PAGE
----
Sunday, September 8, 2019

Photo Tour: Michigan's Upper Peninsula! October 6-10

The mighty Mackinac Bridge, the gateway to Michigan's Upper Peninsula. The UP is a paradise for photographers at any season, but at the peak of fall color it truly is a magical place.

Debbie DiCarlo and I are leading a photo tour here from October 6 thru 10, and the details are RIGHT HERE. We have a few spaces available, and if you like shooting awesome landscapes, waterfalls, and amazing fall foliage, you'll love it. The UP is sparsely populated, and not heavily visited by tourists in fall - other than perhaps the Pictured Rocks National Lakeshore. Even there, traffic is light, especially in the lesser known sites that we'll visit.

Following are some images from last year's trip, at the same time of year. They offer a small taste of fall in the Upper Peninsula.

A spectacular tree tunnel in the Hiawatha National Forest. Colorful landscapes abound in this region.

A flaming maple punctuates a red pine forest.

 Maple leaves accent an old white birch log nestled in haircap moss.

 An autumnal white birch forest near the shore of Lake Superior is a riot of color.

 The coffee-colored waters of Tahquamenon Falls. We'll visit many waterfalls of various size and structure, but all showy and trimmed with beautiful autumnal foliage.

An onrush of Lake Superior water washes over colorful polished rocks on the shore of Au Train Bay. Many beaches in this area are carpeted with such stones.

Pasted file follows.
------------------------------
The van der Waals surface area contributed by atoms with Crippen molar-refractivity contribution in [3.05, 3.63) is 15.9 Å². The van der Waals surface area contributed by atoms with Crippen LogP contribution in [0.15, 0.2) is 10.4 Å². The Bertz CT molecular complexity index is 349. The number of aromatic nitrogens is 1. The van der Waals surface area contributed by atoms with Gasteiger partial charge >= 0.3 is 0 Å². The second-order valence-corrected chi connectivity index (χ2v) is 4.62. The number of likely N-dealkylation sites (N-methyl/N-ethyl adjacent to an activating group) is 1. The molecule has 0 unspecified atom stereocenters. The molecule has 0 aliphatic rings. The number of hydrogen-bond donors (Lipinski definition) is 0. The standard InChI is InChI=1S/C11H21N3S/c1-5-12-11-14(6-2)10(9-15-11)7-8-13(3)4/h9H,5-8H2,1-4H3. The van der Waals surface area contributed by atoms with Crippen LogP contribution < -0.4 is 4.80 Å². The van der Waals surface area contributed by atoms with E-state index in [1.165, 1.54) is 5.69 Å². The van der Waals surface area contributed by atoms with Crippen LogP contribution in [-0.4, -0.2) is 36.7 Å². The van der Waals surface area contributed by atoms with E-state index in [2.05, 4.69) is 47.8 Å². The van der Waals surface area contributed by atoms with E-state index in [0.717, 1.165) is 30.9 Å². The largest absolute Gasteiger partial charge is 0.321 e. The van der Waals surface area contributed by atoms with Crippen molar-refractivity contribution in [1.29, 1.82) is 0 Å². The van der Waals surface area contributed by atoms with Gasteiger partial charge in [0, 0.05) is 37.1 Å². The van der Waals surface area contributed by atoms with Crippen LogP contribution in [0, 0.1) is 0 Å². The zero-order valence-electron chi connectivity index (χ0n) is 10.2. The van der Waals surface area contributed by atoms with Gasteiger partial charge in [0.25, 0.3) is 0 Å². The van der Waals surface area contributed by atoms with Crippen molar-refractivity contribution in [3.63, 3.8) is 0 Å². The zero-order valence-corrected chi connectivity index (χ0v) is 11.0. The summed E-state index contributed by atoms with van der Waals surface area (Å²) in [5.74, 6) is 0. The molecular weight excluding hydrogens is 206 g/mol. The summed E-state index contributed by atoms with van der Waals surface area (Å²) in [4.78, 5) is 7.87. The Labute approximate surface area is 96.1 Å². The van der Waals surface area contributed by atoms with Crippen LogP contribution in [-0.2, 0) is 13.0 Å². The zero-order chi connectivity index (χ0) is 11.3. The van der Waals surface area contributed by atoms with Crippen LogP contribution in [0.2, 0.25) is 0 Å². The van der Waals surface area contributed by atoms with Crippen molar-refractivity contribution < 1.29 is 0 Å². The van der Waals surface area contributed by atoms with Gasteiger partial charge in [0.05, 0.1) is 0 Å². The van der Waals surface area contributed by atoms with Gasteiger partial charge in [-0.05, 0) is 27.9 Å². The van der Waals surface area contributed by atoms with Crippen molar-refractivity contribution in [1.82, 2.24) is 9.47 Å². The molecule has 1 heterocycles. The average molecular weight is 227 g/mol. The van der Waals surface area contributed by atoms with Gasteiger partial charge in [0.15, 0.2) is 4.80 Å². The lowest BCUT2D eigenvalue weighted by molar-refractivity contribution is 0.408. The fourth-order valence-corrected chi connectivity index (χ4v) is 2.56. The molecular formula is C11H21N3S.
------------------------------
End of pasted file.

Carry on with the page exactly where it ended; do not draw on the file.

Sunrise over Lake Superior, as seen at dawn from atop Sugarloaf Mountain near Marquette, features an interesting "sun pillar". Finding scenic vistas for sunrise and sunset images is quite easy in the UP.

We'd love to have you join us. Again, GO HERE for details.

Sunday, September 1, 2019

Nature: Western kingbird is a sight to see in Ohio

A rare western kingbird hunts from a fence/Jim McCormac

September 1, 2019

Jim McCormac

On the Northwest Side of Columbus lies a large stretch of green in an otherwise heavily urbanized setting. The Ohio State University Airport (Don Scott Field) and the adjoining OSU livestock facility cover about 1,300 acres. This land forms a big green oasis, especially for birds that like open country.

Birders like to check the farm’s perimeters, where there is some access at the western end of the complex. Expert birder Irina Shulgina was exploring here on Aug. 11 when she spotted an out-of-the ordinary flycatcher hunting insects from phone wires. She had found a rare western kingbird!